It is a rare quiet day at the Santa Monica villa of computer software king Peter Norton and his wife, Eileen.
Hillary Rodham Clinton has recently come and gone, as have William Gray, head of the United Negro College Fund, a group of 800 looky-loos on a garden tour and the guests at a preschool fund raiser.
The Nortons are hanging out at the kitchen table. Their butler, who used to work for Malcolm Forbes, hovers discreetly.
"We're ordinary. We'd be living in Torrance with crabgrass if it weren't for a bit of luck," Peter offers, sipping a Snapple.
"We're average. He's a programmer. I'm an elementary school teacher. It's what happened to us that's unusual," chimes Eileen.
What happened is that Peter Norton became a living legend in the software world, turning a $30,000 investment into multiple millions through great timing and technological savvy. First he created Unerase, which allowed personal computer users to retrieve lost data. Then he invented the Norton Utilities program now employed by virtually all of mankind to solve a wide range of PC problems.
What happened next is perhaps even more amazing. In 1990, after seven years in business--and before his company had reached its growth potential--the couple called off "the money acquisition phase" of their lives.
He had not hit 50, she was not yet 40. Their two children weren't in kindergarten yet. Their wealth, estimated at between $200 million and $400 million, was not immense by computer-biz standards. (Microsoft's Bill Gates, for example, is a multibillionaire.) Still, the pair decided to stop working and start playing. And to find ways to repay society for their good fortune.
Nowadays, they share a passion for art (their private collection numbers 1,000 pieces), for philanthropy (they will donate $2 million this year) and--"this may sound sappy," Eileen warns--for each other.
"The Nortons are America's model millionaires," says David Ross, director of the Whitney Museum of American Art in New York. "If this country had even a few more like them, we'd be a better place."
Could his enthusiasm be colored by a Norton Family Foundation gift of $134,000--in 1993 alone--to the museum?
"Irrelevant," he says. "I've known them for years. They're warm, unpredictable, fearless. There's something wonderful and unusual about the fact that they act as a couple, that they do their philanthropy together. I get the feeling that as their children grow, they'll be engaged in it as well."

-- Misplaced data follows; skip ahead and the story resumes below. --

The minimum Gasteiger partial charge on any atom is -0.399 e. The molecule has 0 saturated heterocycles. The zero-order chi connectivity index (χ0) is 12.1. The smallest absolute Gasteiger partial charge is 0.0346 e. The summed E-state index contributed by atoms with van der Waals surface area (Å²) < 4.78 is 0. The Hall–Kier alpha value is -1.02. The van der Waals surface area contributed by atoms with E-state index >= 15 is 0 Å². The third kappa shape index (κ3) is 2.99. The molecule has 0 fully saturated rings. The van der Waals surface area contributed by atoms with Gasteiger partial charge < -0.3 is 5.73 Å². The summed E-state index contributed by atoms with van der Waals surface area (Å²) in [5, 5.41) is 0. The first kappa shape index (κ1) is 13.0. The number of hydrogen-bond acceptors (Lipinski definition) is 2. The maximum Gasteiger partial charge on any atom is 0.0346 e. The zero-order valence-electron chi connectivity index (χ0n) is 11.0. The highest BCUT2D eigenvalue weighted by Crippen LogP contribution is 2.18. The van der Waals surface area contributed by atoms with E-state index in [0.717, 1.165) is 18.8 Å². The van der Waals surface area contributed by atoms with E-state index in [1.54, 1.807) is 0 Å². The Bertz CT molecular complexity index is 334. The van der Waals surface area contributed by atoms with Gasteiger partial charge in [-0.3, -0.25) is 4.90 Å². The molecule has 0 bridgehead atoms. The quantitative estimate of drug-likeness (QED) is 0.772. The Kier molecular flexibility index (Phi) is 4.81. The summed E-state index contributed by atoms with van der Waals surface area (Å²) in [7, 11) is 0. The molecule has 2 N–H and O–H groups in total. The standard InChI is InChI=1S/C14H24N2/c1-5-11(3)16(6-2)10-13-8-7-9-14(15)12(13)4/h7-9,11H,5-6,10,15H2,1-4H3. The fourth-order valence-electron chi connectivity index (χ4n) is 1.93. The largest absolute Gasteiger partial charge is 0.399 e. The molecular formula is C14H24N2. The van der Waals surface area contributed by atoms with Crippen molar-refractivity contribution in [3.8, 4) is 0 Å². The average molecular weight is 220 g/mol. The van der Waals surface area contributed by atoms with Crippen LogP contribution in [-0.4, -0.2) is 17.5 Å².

The foundation, set up in 1989 to benefit cultural and humanitarian causes, is "small potatoes" compared to those of America's wealthiest families, Peter says. On the other hand, it's more flexible than the big "belt and suspenders boards," helping the young, the new and the needy within hours or days. All either Norton has to say is "yes."
Curator Simon Watson sent out 50 applications last fall for funds to bring an exhibition on cross-dressing from the Institute of Contemporary Art in Boston to his alternative-space museum in New York. Only the Nortons answered in the affirmative.
"They have a world view," Watson says. "They like the new, the talented, the offbeat and the untried."
Joshua Decter, who asked the Nortons for $7,500 to continue publishing his New York-based alternative art journal, Acme, received the same response. "They came through, turning on a dime."
The couple also gives to larger art institutions and humanitarian causes. They sponsor admission-free Thursday nights at the Museum of Contemporary Art and last year gave to such groups as Big Sisters of Los Angeles, Coalition for Clean Air, Children of the Night, Dance Theater of Harlem, the Fund for a Free Africa and the Democratic Party, which received $100,000.
No one could have predicted that Eileen Harris and Peter Norton would ever meet.
"We tell people the story and they don't believe us," she says.
Peter and his two brothers grew up in Seattle in what he calls "a real white-bread, white-picket fence, Ozzie-and-Harriet type of family." His father was an insurance sales executive, his mother a homemaker. "There was no great art on the walls," Peter quips.
During summer vacations from Reed College in Portland, Ore., he worked for an actuarial firm, where he learned programming. "They showed me a new IBM 1620, threw the manual at me, and I took to it like a duck to water."
After college, he spent five years in a Zen monastery in Northern California ("Yes, I was a monk," he says, declining to elaborate) and took a series of conventional programming jobs. None lasted more than two years. "I get bored too easily," he says.
At 39, he was living in a small Venice apartment, working in Van Nuys and wondering how to meet Ms. Right. "I was seeking a black spouse," Norton says, "because I have always been attracted to black women. I find them gorgeous."
He decided to place a personal ad in the singles magazine Intro.
Eileen grew up in Watts, in a household with her divorced mother, two uncles and a grandfather. The men worked for the postal service, her mother was a retail salesclerk.
After Hamilton High School, she commuted from home to UCLA, where she earned her bachelor's degree. And to USC, where she earned her master's in bilingual education. And after that, to a series of teaching jobs in the Los Angeles Unified School District.